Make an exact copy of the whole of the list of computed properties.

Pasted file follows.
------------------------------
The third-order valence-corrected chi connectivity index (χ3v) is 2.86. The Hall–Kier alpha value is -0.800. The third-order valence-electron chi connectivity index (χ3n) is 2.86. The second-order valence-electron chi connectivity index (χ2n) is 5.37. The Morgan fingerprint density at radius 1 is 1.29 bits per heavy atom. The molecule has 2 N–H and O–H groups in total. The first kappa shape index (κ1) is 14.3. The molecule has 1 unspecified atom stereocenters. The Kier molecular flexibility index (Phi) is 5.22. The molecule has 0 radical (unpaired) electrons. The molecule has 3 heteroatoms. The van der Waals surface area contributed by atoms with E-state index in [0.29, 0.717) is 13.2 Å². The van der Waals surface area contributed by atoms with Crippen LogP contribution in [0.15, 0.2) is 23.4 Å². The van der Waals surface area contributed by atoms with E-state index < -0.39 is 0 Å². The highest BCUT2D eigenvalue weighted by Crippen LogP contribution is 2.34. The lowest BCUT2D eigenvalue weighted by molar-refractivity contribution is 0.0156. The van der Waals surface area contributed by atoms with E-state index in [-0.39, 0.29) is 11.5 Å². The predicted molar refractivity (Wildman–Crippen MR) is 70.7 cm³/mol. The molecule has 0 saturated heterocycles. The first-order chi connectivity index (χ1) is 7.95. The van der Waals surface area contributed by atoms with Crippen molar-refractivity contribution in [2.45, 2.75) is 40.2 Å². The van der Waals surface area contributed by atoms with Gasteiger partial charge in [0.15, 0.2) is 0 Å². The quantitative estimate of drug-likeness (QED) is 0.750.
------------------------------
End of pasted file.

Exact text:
The third-order valence-corrected chi connectivity index (χ3v) is 2.86. The Hall–Kier alpha value is -0.800. The third-order valence-electron chi connectivity index (χ3n) is 2.86. The second-order valence-electron chi connectivity index (χ2n) is 5.37. The Morgan fingerprint density at radius 1 is 1.29 bits per heavy atom. The molecule has 2 N–H and O–H groups in total. The first kappa shape index (κ1) is 14.3. The molecule has 1 unspecified atom stereocenters. The Kier molecular flexibility index (Phi) is 5.22. The molecule has 0 radical (unpaired) electrons. The molecule has 3 heteroatoms. The van der Waals surface area contributed by atoms with E-state index in [0.29, 0.717) is 13.2 Å². The van der Waals surface area contributed by atoms with Crippen LogP contribution in [0.15, 0.2) is 23.4 Å². The van der Waals surface area contributed by atoms with E-state index < -0.39 is 0 Å². The highest BCUT2D eigenvalue weighted by Crippen LogP contribution is 2.34. The lowest BCUT2D eigenvalue weighted by molar-refractivity contribution is 0.0156. The van der Waals surface area contributed by atoms with E-state index in [-0.39, 0.29) is 11.5 Å². The predicted molar refractivity (Wildman–Crippen MR) is 70.7 cm³/mol. The molecule has 0 saturated heterocycles. The first-order chi connectivity index (χ1) is 7.95. The van der Waals surface area contributed by atoms with Crippen molar-refractivity contribution in [2.45, 2.75) is 40.2 Å². The van der Waals surface area contributed by atoms with Gasteiger partial charge in [0.15, 0.2) is 0 Å². The quantitative estimate of drug-likeness (QED) is 0.750.